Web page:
"I will remember the works of the Lord;" (Psalm 77:11 KJV)

Many of us have mothers who are gone––some to heaven, and some separated by many miles. I'm far away from my kids and grandkids this Mother's Day, but they are tucked in my heart where they are forever close to me.

For me, Mother's Day doesn't have to be a sad day because of separation, but a day of wonderful memories. I'm thankful God gives us memories and the ability to recall them. Some of my memories are funny ones, but others bring tears spilling over my face, and some do both. I love them all because I can see God's hand in every one.

I can both cry and laugh out loud every time I think of this memory––the birth of our granddaughter, Kayla. It is a testimony of how God gives us everything we need while going through hard situations in life. He even gives us humor to release tension.

We were privileged to be home on furlough when Kayla was born. After her entrance into our lives and arms, we headed back to the house with our son-in-law. We were all ecstatically happy but exhausted and ready for a comfy bed. That wasn't to be.

An hour later, a phone call broke the silence of the calm night and our elated state. Our son-in-law rushed out the door telling us to call our daughter––she would explain. We heard our daughter's frantic voice on the other end. Kayla had stopped breathing. They had her on machines to keep her breathing and to monitor her. It was a nightmare situation for our daughter. While waiting for the nurses to bring the baby to her, she became impatient waiting. Hours had passed, and there was no explanation for why she couldn't see her baby. As any new mother would do, she got out of bed at midnight and went searching for her baby. She found Kayla in a corner of the nursery, isolated and on the machines. I can only imagine the fear that must have paralyzed my daughter as she looked through that nursery window.

The next day, the baby was stabilized, but there was no explanation for why she couldn't breathe on her own. The doctors began running a multitude of tests. My husband and I left for the hospital early that morning. We were exhausted from a sleepless night but trying to stay calm for our daughter and son-in-law's sake. That wasn't easy––especially for me.

I headed to our daughter's room while my husband tried to get information about the baby at the nurses' station. Standing at the door of my daughter's room, I froze in my steps. I couldn't enter the room. What was wrong with my daughter? She didn't look like herself. Her face seemed changed. Her hair was the same, the room was the same, but who was the strange man sitting by her bed holding her hand? Already panicky about my granddaughter, now I feared my daughter also had a problem.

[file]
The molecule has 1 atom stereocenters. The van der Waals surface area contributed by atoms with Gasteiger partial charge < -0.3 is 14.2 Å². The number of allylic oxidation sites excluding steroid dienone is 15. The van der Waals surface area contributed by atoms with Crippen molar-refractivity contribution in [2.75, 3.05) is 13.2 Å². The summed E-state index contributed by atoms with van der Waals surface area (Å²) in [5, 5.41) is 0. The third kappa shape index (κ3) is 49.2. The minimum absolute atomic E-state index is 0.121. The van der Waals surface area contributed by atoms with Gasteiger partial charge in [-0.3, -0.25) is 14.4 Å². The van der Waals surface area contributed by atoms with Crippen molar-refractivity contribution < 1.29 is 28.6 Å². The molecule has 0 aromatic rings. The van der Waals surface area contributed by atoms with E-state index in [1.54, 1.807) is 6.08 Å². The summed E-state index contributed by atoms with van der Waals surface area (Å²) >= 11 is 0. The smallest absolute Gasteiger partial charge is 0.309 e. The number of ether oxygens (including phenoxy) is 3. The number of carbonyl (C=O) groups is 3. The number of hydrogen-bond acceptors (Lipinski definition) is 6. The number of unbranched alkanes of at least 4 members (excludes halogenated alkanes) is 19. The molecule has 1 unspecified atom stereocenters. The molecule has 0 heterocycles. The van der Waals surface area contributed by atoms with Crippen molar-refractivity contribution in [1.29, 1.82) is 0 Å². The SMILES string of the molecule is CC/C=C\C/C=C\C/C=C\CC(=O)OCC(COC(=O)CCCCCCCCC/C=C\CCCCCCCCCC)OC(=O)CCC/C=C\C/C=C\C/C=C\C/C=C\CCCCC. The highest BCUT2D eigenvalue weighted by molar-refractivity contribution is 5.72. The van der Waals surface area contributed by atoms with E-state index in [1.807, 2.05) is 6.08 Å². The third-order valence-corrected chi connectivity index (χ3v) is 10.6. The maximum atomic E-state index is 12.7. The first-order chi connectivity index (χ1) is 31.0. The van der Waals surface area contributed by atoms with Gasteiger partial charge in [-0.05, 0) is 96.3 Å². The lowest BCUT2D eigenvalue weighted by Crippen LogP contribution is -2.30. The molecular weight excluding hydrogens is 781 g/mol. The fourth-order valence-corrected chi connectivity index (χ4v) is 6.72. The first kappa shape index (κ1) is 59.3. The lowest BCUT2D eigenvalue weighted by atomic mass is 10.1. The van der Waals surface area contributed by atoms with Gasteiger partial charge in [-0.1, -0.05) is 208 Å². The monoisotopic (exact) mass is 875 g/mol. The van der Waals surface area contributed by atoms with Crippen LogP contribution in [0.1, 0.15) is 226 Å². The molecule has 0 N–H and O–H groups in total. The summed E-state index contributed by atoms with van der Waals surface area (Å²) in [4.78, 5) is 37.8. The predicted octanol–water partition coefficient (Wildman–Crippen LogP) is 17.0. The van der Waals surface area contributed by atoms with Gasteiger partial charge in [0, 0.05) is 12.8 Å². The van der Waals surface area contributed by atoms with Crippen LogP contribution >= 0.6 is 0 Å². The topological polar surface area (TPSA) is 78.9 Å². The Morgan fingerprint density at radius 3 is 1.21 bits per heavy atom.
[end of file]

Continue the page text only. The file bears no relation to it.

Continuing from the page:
The man sitting by her side asked in a sweet soft voice, "Can we help you?"

Stunned, I looked them both up and down. Oh my! This was the birthing room from the day before. This wasn't my daughter but another young mother-to-be waiting for her baby to be born. She looked so much like my daughter they could have been sisters. Embarrassed, yes! Relieved beyond words, yes! Apologizing over and over, yes! Funny––not at the time!

I found my daughter's room. Our whole family was there by this time. Reluctantly, I told them about my misadventure. The whole hospital must have heard the howling coming out of that room on that morning. But that wasn't the end of their fun.

The following morning, we returned to the hospital. We were allowed to visit Kayla. As I put on the gown and looked at the helpless baby with tubes in her little body in that incubator, I completely lost it! I sobbed while a nurse comforted me and explained Kayla's condition. Finally, I held that sweet little thing in my arms and thanked God she was in a hospital prepared to handle her problems. After visiting the baby, we headed to my daughter's room. I was sure more jokes would be on the horizon that day, but I wasn't at all prepared for what came next.

Entering the room, I felt relieved that this time, it was my daughter in the bed. Kisses and hugs were exchanged. Then my son-in-law stood up and flung open the curtain that separated the next bed over from our sight. During the night, my daughter gained a roommate––I'm guessing you already know–the new mother from the birthing room the day before. She smiled and said, "Hi, Mom!" Her whole family had been sitting behind the curtain waiting for the unveiling. I'm sure the roar of laughter from that room on that day is one for the hospital's records.

The two young mothers confessed they were going to switch beds and confuse me again, but then decided my grandmother heart had enough excitement in the past few days. We enjoyed getting to know this sweet young mom who looked so much like my daughter, and her wonderful family. It was a time of laughter, rejoicing and sharing our faith.

The next day, we had the results of the tests. Kayla was born with pneumonia, but she was on her way to a full recovery. It is one of the Lord's works that we will always remember. Our prayers were answered.

I thought a mother, daughter, granddaughter story would be appropriate for Mother's Day! Hope the corners of your mouth turned upward a few times.

I am blessed to be a mom and a grandmother, and I'm thankful for all the wonderful memories of my kids and grandkids! Let's remember all of the Lord's wonderful works this Mother's Day!

Proverbs 31: 10-31

Happy Mother's Day!

This story is an excerpt from my new devotional book for women. A great Mother's Day gift. Find it here on Amazon: